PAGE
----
Dr. Sartor Discusses the Novel Agent Radium-223

Dr. Oliver Sartor from Tulane Cancer Center Discusses the Novel Agent Radium-223

Oliver Sartor, MD, medical director, Tulane Cancer Center, discusses the novel molecule radium-223 (Alpharadin) that emits alpha particles, a type of ionizing radiation that contains 2 protons and 2 neutrons. The molecule commonly binds to calcium receptors and appears prominently in osteoblastic bone lesions.

Radium-223 is currently being investigated for prostate cancer with bone metastases. Preliminary phase I/II data showed that radium-223 was safe with relatively high efficacy and decreased the median time to prostate-specific antigen (PSA) progression, reduced bone alkaline phosphatase levels, and decreased the pain associated with bone metastases.

These results prompted a large phase III trial named ALpharadin in SYMptomatic Prostate CAncer (ALSYMPCA). It contained 922 patients with hormone refractory prostate cancer and bone metastases. At an interim analysis the data monitoring committee determined that overall survival was prolonged.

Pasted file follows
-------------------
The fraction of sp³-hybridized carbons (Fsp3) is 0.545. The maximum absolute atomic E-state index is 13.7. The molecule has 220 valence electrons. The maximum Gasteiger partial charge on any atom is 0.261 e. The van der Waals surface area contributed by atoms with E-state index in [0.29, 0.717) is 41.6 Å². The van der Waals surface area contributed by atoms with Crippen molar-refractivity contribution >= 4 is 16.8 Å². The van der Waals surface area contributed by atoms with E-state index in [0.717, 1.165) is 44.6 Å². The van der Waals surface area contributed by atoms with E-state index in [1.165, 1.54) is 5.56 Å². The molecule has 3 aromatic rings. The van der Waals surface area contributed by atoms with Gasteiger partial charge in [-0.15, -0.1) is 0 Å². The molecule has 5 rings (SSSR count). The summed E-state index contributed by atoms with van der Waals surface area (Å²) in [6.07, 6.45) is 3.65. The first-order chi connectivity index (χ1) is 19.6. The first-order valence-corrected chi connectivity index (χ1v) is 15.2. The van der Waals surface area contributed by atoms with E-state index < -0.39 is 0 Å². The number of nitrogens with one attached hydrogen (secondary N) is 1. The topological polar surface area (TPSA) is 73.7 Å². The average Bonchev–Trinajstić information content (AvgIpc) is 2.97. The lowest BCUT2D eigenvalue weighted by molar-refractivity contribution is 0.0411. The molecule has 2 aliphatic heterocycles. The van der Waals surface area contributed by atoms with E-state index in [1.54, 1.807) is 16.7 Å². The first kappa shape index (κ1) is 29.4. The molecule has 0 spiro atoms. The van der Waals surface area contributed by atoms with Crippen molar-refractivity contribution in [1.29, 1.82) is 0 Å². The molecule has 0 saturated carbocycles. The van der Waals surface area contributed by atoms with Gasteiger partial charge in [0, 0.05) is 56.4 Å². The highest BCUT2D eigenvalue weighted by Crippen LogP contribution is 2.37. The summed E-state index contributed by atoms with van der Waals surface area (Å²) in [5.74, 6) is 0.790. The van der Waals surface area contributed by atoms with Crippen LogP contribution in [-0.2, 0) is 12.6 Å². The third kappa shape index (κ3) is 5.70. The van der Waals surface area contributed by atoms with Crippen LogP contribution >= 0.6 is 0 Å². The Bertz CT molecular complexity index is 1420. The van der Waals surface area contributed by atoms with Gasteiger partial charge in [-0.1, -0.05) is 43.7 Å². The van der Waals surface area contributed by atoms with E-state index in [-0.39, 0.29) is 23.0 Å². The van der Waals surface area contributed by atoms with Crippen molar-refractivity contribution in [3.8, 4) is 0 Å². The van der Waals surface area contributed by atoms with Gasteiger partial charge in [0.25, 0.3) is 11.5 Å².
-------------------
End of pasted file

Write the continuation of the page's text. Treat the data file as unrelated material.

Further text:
The trial was terminated early because of the positive results and patients on the placebo arm were allowed to cross over to receive radium-233. Based on the positive ALSYMPCA trial radium-223 is being prepared for regulatory approval.

Related Videos
Alfred L. Garfall, MD, MS
Razane El Hajj Chehade, MD
Mark Juckett, MD, professor, medicine, Division of Hematology, Oncology, and Transplantation, the University of Minnesota Medical School
Coral Olazagasti, MD
Barbara Jane O’Brien, MD, associate professor, Neuro-Oncology, Department of Neuro-Oncology, Division of Cancer Medicine, The University of Texas MD Anderson Cancer Center
Tycel Phillips, MD
Giuseppe Curigliano, MD, PhD
Timothy Hughes, MD, MBBS, FRACP, FRCPA
Andrew Davis, MD
Stephen J. Freedland, MD, and Eleni Efstathiou, MD, PhD, experts on prostate cancer